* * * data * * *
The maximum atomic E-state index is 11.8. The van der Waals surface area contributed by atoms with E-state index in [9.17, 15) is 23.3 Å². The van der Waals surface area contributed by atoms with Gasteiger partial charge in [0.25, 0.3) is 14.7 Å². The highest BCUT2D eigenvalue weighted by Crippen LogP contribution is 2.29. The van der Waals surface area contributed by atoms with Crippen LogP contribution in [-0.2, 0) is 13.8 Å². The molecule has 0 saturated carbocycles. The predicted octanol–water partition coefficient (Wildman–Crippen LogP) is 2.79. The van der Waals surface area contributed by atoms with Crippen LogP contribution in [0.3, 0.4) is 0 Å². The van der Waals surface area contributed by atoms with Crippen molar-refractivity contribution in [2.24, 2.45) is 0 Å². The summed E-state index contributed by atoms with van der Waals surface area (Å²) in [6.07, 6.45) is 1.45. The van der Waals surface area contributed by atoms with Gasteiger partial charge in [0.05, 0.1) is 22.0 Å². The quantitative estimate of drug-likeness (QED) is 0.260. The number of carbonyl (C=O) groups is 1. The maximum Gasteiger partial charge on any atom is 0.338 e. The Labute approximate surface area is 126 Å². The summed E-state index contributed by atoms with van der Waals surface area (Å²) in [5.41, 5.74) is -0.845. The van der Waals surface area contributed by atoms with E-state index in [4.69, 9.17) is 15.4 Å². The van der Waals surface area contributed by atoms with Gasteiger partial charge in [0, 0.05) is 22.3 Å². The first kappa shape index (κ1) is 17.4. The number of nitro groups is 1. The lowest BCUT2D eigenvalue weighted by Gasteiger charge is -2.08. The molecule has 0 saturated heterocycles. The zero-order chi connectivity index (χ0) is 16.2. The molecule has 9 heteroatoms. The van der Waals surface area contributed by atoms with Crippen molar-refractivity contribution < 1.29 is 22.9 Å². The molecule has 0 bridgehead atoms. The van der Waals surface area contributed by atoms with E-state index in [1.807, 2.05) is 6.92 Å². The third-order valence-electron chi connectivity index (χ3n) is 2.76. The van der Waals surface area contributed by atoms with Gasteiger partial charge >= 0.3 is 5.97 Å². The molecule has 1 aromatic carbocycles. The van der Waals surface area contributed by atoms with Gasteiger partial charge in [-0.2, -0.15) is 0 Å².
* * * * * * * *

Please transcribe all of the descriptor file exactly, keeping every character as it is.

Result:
The maximum atomic E-state index is 11.8. The van der Waals surface area contributed by atoms with E-state index in [9.17, 15) is 23.3 Å². The van der Waals surface area contributed by atoms with Gasteiger partial charge in [0.25, 0.3) is 14.7 Å². The highest BCUT2D eigenvalue weighted by Crippen LogP contribution is 2.29. The van der Waals surface area contributed by atoms with Crippen LogP contribution in [-0.2, 0) is 13.8 Å². The molecule has 0 saturated carbocycles. The predicted octanol–water partition coefficient (Wildman–Crippen LogP) is 2.79. The van der Waals surface area contributed by atoms with Crippen LogP contribution in [0.3, 0.4) is 0 Å². The van der Waals surface area contributed by atoms with Crippen molar-refractivity contribution in [2.24, 2.45) is 0 Å². The summed E-state index contributed by atoms with van der Waals surface area (Å²) in [6.07, 6.45) is 1.45. The van der Waals surface area contributed by atoms with Gasteiger partial charge in [0.05, 0.1) is 22.0 Å². The quantitative estimate of drug-likeness (QED) is 0.260. The number of carbonyl (C=O) groups is 1. The maximum Gasteiger partial charge on any atom is 0.338 e. The Labute approximate surface area is 126 Å². The summed E-state index contributed by atoms with van der Waals surface area (Å²) in [5.41, 5.74) is -0.845. The van der Waals surface area contributed by atoms with E-state index in [4.69, 9.17) is 15.4 Å². The van der Waals surface area contributed by atoms with Gasteiger partial charge in [0, 0.05) is 22.3 Å². The first kappa shape index (κ1) is 17.4. The number of nitro groups is 1. The lowest BCUT2D eigenvalue weighted by Gasteiger charge is -2.08. The molecule has 0 saturated heterocycles. The zero-order chi connectivity index (χ0) is 16.2. The molecule has 9 heteroatoms. The van der Waals surface area contributed by atoms with Crippen molar-refractivity contribution < 1.29 is 22.9 Å². The molecule has 0 bridgehead atoms. The van der Waals surface area contributed by atoms with E-state index in [1.807, 2.05) is 6.92 Å². The third-order valence-electron chi connectivity index (χ3n) is 2.76. The van der Waals surface area contributed by atoms with Gasteiger partial charge >= 0.3 is 5.97 Å². The molecule has 1 aromatic carbocycles. The van der Waals surface area contributed by atoms with Gasteiger partial charge in [-0.2, -0.15) is 0 Å².